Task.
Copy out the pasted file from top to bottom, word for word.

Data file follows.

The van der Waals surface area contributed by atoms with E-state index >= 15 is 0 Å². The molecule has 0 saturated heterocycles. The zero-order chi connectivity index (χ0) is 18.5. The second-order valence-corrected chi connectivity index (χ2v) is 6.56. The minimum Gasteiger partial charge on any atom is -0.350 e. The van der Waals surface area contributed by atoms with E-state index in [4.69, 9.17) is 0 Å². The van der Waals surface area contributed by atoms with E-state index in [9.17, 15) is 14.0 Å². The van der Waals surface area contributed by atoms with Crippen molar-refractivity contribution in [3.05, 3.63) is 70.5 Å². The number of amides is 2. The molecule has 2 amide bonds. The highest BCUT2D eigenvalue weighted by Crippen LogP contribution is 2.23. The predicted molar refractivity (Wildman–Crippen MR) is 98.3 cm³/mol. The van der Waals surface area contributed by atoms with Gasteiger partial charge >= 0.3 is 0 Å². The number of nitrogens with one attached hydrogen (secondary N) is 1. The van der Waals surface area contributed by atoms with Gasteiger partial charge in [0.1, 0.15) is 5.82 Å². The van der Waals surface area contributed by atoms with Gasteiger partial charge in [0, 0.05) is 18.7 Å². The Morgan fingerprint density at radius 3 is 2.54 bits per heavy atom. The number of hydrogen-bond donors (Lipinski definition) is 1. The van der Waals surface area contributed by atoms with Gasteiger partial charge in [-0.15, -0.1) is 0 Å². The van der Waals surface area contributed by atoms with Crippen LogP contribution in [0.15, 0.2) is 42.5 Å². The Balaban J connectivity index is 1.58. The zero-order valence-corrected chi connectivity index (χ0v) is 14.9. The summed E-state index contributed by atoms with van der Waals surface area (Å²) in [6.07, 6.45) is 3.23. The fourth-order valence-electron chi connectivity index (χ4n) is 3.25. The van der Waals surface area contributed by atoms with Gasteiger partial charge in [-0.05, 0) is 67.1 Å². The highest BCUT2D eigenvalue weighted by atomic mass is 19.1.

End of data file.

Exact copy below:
The van der Waals surface area contributed by atoms with E-state index >= 15 is 0 Å². The molecule has 0 saturated heterocycles. The zero-order chi connectivity index (χ0) is 18.5. The second-order valence-corrected chi connectivity index (χ2v) is 6.56. The minimum Gasteiger partial charge on any atom is -0.350 e. The van der Waals surface area contributed by atoms with E-state index in [4.69, 9.17) is 0 Å². The van der Waals surface area contributed by atoms with E-state index in [9.17, 15) is 14.0 Å². The van der Waals surface area contributed by atoms with Crippen molar-refractivity contribution in [3.05, 3.63) is 70.5 Å². The number of amides is 2. The molecule has 2 amide bonds. The highest BCUT2D eigenvalue weighted by Crippen LogP contribution is 2.23. The predicted molar refractivity (Wildman–Crippen MR) is 98.3 cm³/mol. The van der Waals surface area contributed by atoms with Gasteiger partial charge >= 0.3 is 0 Å². The number of nitrogens with one attached hydrogen (secondary N) is 1. The van der Waals surface area contributed by atoms with Gasteiger partial charge in [0.1, 0.15) is 5.82 Å². The van der Waals surface area contributed by atoms with Gasteiger partial charge in [0, 0.05) is 18.7 Å². The Morgan fingerprint density at radius 3 is 2.54 bits per heavy atom. The number of hydrogen-bond donors (Lipinski definition) is 1. The van der Waals surface area contributed by atoms with Gasteiger partial charge in [-0.15, -0.1) is 0 Å². The van der Waals surface area contributed by atoms with Crippen LogP contribution in [0.15, 0.2) is 42.5 Å². The Balaban J connectivity index is 1.58. The zero-order valence-corrected chi connectivity index (χ0v) is 14.9. The summed E-state index contributed by atoms with van der Waals surface area (Å²) in [6.07, 6.45) is 3.23. The fourth-order valence-electron chi connectivity index (χ4n) is 3.25. The van der Waals surface area contributed by atoms with Gasteiger partial charge in [-0.05, 0) is 67.1 Å². The highest BCUT2D eigenvalue weighted by atomic mass is 19.1.